Most likely what the OP would like to appeal is the fact that the notice was issued in the first place. It would appear (s)he has not asked for the notices to be withdrawn and is, in all probability too late to do so. In any event, as you say, there is no right of appeal against a refusal to withdraw.
So, in effect, you (or one of your fellow judges) would be asked to consider an appeal on the grounds that there was a reasonable excuse for a failure to file, in circumstances where a valid notice to file has been served and the return has still not been filed. How could you determine that the failure had been rectified as soon as possible after the reasonable excuse ended?
Remember, the fact that the client doesn't think the notice should have been issued, is wholly irrelevant and as a judge, reasonable excuse is the only thing you could consider.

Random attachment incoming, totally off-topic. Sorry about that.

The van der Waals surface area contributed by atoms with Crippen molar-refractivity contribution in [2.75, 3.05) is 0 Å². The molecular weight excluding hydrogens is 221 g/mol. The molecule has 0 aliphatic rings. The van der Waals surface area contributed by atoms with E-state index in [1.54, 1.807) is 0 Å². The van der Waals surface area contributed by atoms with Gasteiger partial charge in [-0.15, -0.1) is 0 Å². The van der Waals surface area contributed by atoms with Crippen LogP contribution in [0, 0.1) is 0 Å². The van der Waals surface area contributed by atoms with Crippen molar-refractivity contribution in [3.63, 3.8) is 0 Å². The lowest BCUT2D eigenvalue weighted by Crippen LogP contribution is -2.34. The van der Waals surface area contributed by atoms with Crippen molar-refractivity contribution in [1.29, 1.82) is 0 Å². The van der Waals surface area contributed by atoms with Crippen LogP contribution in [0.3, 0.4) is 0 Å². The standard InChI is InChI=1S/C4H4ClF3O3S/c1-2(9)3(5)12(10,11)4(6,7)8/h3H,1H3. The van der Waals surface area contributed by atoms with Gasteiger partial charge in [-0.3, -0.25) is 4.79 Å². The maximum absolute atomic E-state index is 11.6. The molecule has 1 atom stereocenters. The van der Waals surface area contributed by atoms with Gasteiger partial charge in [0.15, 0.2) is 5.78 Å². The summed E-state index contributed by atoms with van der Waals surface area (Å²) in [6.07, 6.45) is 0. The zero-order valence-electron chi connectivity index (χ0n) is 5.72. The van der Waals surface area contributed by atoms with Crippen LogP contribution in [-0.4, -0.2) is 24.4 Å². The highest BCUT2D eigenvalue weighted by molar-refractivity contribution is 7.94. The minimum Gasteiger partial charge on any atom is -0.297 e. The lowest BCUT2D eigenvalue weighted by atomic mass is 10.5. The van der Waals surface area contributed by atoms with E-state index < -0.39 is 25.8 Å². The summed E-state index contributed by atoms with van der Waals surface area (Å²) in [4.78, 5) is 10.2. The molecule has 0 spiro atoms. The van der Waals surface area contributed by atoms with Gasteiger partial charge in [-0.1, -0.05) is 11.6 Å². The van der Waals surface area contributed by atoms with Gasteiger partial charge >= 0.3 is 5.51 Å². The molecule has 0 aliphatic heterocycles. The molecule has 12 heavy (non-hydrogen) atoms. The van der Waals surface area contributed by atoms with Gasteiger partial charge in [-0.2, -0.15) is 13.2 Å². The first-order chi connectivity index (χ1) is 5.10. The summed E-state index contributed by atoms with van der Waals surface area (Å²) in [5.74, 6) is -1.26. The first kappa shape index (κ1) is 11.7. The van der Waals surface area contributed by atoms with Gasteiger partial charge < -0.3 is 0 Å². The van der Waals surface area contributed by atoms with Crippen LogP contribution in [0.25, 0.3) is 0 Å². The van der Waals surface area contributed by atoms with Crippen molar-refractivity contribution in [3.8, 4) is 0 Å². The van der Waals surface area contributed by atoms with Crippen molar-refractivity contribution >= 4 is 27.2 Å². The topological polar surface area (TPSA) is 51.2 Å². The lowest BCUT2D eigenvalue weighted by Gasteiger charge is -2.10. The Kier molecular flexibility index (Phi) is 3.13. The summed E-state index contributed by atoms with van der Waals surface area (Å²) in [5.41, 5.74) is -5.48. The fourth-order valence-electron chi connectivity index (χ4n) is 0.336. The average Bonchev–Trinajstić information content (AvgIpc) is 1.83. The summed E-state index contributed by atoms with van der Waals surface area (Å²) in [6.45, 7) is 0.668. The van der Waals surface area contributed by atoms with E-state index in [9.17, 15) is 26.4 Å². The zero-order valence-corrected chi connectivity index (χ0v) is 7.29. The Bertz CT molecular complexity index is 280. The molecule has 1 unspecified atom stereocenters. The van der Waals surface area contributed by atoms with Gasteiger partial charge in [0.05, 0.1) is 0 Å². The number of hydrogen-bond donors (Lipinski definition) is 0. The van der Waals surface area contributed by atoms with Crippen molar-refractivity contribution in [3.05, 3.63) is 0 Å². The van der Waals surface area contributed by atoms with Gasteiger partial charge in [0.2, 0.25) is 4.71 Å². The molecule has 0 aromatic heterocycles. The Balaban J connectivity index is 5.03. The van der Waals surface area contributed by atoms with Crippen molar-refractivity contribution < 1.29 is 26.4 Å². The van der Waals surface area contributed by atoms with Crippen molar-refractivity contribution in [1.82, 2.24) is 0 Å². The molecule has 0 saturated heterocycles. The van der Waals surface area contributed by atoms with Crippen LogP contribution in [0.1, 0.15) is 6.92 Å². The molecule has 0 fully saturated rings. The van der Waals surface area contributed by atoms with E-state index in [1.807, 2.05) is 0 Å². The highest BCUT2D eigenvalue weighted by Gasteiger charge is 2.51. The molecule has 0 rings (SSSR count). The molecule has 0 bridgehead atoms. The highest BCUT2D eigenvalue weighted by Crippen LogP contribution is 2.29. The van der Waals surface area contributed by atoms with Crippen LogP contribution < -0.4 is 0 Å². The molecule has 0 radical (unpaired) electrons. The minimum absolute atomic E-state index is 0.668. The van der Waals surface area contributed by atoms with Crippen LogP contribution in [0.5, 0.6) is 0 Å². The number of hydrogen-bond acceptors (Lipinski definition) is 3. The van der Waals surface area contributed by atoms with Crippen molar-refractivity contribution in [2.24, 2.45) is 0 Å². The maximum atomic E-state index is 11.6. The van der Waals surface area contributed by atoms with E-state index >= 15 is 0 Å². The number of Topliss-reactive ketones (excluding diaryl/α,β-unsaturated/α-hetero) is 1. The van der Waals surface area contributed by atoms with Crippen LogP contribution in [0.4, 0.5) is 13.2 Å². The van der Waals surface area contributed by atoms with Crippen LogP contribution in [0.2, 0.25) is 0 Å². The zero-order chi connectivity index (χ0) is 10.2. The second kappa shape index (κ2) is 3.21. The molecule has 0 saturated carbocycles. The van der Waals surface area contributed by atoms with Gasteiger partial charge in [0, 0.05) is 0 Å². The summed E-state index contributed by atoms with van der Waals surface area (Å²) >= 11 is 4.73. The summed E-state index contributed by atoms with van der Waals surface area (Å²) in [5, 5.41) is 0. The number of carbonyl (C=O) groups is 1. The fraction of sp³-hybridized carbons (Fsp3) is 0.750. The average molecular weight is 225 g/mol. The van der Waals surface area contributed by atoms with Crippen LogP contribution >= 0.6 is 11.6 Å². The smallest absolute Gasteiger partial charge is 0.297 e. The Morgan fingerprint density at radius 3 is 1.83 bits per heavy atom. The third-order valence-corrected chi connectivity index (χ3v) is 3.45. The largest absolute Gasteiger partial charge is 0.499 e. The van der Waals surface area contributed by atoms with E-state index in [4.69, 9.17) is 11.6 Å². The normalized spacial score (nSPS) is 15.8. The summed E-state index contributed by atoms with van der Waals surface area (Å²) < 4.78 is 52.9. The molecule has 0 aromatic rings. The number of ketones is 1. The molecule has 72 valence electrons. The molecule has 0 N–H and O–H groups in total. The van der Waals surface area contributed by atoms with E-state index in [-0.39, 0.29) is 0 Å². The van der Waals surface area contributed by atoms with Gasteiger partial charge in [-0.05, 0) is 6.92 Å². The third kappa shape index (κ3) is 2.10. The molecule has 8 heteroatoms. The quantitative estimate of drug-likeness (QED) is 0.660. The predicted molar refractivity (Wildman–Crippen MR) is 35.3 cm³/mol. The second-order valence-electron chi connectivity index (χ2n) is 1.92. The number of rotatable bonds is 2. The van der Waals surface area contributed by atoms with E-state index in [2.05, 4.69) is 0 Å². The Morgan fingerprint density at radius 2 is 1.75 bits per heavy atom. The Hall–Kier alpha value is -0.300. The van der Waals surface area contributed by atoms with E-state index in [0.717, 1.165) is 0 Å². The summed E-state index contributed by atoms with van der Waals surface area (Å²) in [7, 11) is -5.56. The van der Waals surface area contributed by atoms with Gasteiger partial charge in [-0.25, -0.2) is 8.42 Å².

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Replying to whitevanman:
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By richard thomas
14th Aug 2020 20:50

What HMRC SAM Manual says is neither here nor there. It is not anyway up to HMRC to do anything with an appeal (which is to the tribunal, not HMRC) if they do not wish to. Assuming the OP’s client lodges their appeal and gets past the hurdle of making a late appeal (if they are late) then they have notified the appeal to HMRC which is all that counts.

If HMRC decide to do nothing apart from say “we will not deal with it”, then they obviously will not offer a review. The client can ask for a review within 30 days (though that is unlikely to help) or, better, they can just notify the appeals to the Tribunal. There is no time limit for doing this where no review is offered or sought. The penalties should of course be stood over pending determination of the appeal (paragraph 21(2)(a) Schedule 55 FA 2009).